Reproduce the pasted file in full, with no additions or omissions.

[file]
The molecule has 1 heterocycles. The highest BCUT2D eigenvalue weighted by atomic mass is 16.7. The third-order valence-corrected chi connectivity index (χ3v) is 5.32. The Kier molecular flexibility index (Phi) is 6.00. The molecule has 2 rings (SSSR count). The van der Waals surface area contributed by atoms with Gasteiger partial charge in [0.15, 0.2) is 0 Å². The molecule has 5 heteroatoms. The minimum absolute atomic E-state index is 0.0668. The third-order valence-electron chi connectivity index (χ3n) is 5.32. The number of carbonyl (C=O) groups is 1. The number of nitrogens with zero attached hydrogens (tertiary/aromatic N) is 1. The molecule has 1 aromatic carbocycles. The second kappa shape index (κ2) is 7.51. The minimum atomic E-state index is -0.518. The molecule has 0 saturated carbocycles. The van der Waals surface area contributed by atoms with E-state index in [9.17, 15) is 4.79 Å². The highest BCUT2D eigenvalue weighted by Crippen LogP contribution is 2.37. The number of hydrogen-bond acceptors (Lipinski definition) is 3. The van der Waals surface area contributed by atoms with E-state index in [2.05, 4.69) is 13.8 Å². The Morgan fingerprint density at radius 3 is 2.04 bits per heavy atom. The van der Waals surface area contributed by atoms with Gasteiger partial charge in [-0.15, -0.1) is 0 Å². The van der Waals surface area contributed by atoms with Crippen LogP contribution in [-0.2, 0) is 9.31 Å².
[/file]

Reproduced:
The molecule has 1 heterocycles. The highest BCUT2D eigenvalue weighted by atomic mass is 16.7. The third-order valence-corrected chi connectivity index (χ3v) is 5.32. The Kier molecular flexibility index (Phi) is 6.00. The molecule has 2 rings (SSSR count). The van der Waals surface area contributed by atoms with Gasteiger partial charge in [0.15, 0.2) is 0 Å². The molecule has 5 heteroatoms. The minimum absolute atomic E-state index is 0.0668. The third-order valence-electron chi connectivity index (χ3n) is 5.32. The number of carbonyl (C=O) groups is 1. The number of nitrogens with zero attached hydrogens (tertiary/aromatic N) is 1. The molecule has 1 aromatic carbocycles. The second kappa shape index (κ2) is 7.51. The minimum atomic E-state index is -0.518. The molecule has 0 saturated carbocycles. The van der Waals surface area contributed by atoms with E-state index in [9.17, 15) is 4.79 Å². The highest BCUT2D eigenvalue weighted by Crippen LogP contribution is 2.37. The number of hydrogen-bond acceptors (Lipinski definition) is 3. The van der Waals surface area contributed by atoms with E-state index in [2.05, 4.69) is 13.8 Å². The Morgan fingerprint density at radius 3 is 2.04 bits per heavy atom. The van der Waals surface area contributed by atoms with Gasteiger partial charge in [-0.15, -0.1) is 0 Å². The van der Waals surface area contributed by atoms with Crippen LogP contribution in [-0.2, 0) is 9.31 Å².